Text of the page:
Scout from the 'To Kill A Mockingbird' film now plays the racist neighbor onstage
"Isn't this stunning?" marveled 69-year-old Mary Badham, pausing in the lobby of the Kennedy Center in Washington, D.C., as the show wrapped up its first leg. (As it happens, John F. Kennedy was president in 1962, when Badham was nominated for an Oscar at 10 for playing Scout, the daughter of Atticus Finch, a white small-town Southern lawyer who defends a Black man accused of rape.)
Child stardom was the last thing her family expected for Badham when Hollywood talent agents arrived in her hometown of Birmingham, Ala., searching for kids to play Scout and her older brother, Jem.
"They wanted children with real Southern accents. You can't teach that to a child in Los Angeles," Badham said. She said she got the role of a lifetime because she and Scout were so much alike.
"I was a tomboy, I was mouthy. I was an outdoors kid," she told NPR. "I'd rather be in my jeans and T-shirt than a dress, getting doodied up."
Following the movie's success, Badham appeared in a few small roles, but ended up living a relatively normal offscreen existence. She became a certified nursing assistant, sold makeup and learned to restore art. She married and had two children, one an adoptee from India. Now, she lives on a farm in Virginia and rocks a relaxed, coastal grandmother vibe with long flyaway hair. It was a surprise, she said, to get a call inviting her to New York City to see Aaron Sorkin's adaptation of the play — and do a table read.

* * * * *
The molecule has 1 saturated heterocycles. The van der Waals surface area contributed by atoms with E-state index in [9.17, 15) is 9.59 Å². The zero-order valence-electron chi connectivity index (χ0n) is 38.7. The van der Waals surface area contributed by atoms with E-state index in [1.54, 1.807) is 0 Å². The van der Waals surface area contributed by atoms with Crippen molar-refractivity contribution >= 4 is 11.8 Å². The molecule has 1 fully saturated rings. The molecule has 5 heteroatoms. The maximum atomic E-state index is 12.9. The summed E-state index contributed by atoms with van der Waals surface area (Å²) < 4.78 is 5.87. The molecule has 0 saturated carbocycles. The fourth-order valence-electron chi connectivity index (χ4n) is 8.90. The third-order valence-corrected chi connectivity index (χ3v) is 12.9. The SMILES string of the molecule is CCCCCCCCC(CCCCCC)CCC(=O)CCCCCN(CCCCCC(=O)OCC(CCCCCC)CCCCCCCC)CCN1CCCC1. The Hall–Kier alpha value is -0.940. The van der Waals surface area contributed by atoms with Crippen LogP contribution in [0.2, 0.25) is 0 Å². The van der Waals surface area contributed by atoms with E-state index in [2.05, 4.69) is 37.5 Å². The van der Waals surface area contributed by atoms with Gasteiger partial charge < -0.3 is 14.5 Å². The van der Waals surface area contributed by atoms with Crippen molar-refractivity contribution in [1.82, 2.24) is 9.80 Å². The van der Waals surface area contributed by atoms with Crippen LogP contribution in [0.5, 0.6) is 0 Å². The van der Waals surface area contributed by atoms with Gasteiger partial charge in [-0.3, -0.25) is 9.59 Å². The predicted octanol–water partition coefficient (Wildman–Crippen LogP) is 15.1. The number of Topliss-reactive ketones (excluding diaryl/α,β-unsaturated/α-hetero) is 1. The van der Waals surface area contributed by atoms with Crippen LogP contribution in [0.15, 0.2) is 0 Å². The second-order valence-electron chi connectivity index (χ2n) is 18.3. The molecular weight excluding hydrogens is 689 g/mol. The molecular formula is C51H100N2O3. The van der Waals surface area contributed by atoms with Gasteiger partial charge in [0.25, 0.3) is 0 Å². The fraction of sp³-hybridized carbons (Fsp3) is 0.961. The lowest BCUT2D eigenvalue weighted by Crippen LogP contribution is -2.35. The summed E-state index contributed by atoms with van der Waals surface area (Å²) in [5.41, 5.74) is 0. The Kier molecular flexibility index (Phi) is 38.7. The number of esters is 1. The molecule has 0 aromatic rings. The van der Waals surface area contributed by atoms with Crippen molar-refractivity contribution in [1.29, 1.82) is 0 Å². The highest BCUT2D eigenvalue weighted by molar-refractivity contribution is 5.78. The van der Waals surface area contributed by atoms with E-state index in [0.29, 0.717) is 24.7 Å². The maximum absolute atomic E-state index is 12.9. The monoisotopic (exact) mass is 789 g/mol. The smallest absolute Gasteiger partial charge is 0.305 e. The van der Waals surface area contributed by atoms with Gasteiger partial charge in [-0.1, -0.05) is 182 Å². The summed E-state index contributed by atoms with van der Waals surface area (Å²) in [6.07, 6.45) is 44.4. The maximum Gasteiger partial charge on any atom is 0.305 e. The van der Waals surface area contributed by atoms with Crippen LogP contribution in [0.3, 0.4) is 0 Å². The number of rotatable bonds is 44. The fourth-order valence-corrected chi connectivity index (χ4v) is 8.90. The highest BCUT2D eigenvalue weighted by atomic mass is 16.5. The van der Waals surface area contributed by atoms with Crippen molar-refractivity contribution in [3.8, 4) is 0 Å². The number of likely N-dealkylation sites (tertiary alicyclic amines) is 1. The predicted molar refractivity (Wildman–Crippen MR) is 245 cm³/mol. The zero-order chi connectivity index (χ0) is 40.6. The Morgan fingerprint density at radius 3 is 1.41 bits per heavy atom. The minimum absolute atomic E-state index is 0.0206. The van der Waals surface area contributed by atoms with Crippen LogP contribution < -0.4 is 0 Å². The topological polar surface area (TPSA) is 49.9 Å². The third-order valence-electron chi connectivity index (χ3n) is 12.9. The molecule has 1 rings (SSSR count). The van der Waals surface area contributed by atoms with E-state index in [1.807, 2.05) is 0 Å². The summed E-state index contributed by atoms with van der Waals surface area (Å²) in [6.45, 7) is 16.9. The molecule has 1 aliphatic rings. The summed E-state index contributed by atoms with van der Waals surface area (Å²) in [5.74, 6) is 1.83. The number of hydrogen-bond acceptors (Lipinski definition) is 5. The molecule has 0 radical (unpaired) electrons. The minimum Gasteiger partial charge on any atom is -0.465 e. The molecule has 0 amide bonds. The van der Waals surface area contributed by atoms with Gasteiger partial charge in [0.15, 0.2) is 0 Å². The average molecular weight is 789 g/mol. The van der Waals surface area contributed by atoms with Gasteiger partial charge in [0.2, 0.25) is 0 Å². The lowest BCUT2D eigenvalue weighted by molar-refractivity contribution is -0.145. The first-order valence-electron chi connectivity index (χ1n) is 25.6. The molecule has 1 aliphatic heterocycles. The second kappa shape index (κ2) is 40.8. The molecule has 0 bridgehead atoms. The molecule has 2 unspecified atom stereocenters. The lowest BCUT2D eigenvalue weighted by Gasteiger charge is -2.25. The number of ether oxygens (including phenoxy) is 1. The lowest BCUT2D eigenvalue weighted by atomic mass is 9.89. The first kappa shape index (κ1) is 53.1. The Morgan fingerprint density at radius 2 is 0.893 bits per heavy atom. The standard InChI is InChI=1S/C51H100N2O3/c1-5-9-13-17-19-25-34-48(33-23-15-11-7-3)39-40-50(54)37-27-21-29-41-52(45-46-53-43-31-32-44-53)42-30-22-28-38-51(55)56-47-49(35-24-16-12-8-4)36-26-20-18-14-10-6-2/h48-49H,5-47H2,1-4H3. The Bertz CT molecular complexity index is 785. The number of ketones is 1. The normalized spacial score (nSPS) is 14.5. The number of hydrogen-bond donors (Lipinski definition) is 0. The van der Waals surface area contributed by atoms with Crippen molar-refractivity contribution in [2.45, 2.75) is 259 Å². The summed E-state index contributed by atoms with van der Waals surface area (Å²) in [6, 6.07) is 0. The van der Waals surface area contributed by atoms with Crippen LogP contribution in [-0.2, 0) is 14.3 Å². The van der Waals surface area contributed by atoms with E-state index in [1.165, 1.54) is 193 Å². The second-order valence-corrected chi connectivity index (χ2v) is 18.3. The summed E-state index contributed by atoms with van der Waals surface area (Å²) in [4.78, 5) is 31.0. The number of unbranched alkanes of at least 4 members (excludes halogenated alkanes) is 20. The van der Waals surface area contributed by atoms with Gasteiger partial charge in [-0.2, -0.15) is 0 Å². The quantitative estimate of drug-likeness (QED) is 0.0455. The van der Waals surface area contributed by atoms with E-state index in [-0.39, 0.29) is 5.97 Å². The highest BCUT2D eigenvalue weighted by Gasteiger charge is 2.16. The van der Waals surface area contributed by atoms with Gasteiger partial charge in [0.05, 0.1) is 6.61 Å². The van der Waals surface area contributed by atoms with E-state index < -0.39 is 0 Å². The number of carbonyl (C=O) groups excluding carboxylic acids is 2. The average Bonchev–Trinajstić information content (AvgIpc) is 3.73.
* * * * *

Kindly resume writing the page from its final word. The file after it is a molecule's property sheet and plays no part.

"I guess it was an audition," she said, with a smile and a Scout-like shrug.
This spring, Badham joined the national tour playing a minor character who's the exact opposite of Scout Finch. Mrs. Henry Dubose is a racist, morphine-addicted neighbor who's rumored to keep a Confederate pistol under her shawl and mercilessly torments the Finch youngsters.
"Don't you say hey to me, you ugly girl!" she screams in the show. "Jeremy and Jean Louise Finch, you are the sassiest, stupidest mutts that ever passed my way!"
"She's wicked, oh God," Badham sighed. The actor, who had never before performed onstage, said she never feels possessive of the role she originated on screen. After all, she's spent decades attending countless schools and local productions to promote the message of Harper Lee's novel.
"I've seen so many little Scouts, and it's wonderful to see these characters come alive in another body," Badham said. "It's beautiful."
Badham said the character of Scout Finch has something to tell us about America today.
"I think Scout tells us not to give up," she said. "We have to keep after it. This is not a God-given right. We have to work at it if we want this country to survive."
That's been her job since she was little, Badham added. To keep To Kill A Mockingbird's story of progress, equality and democracy vibrantly, exuberantly alive.
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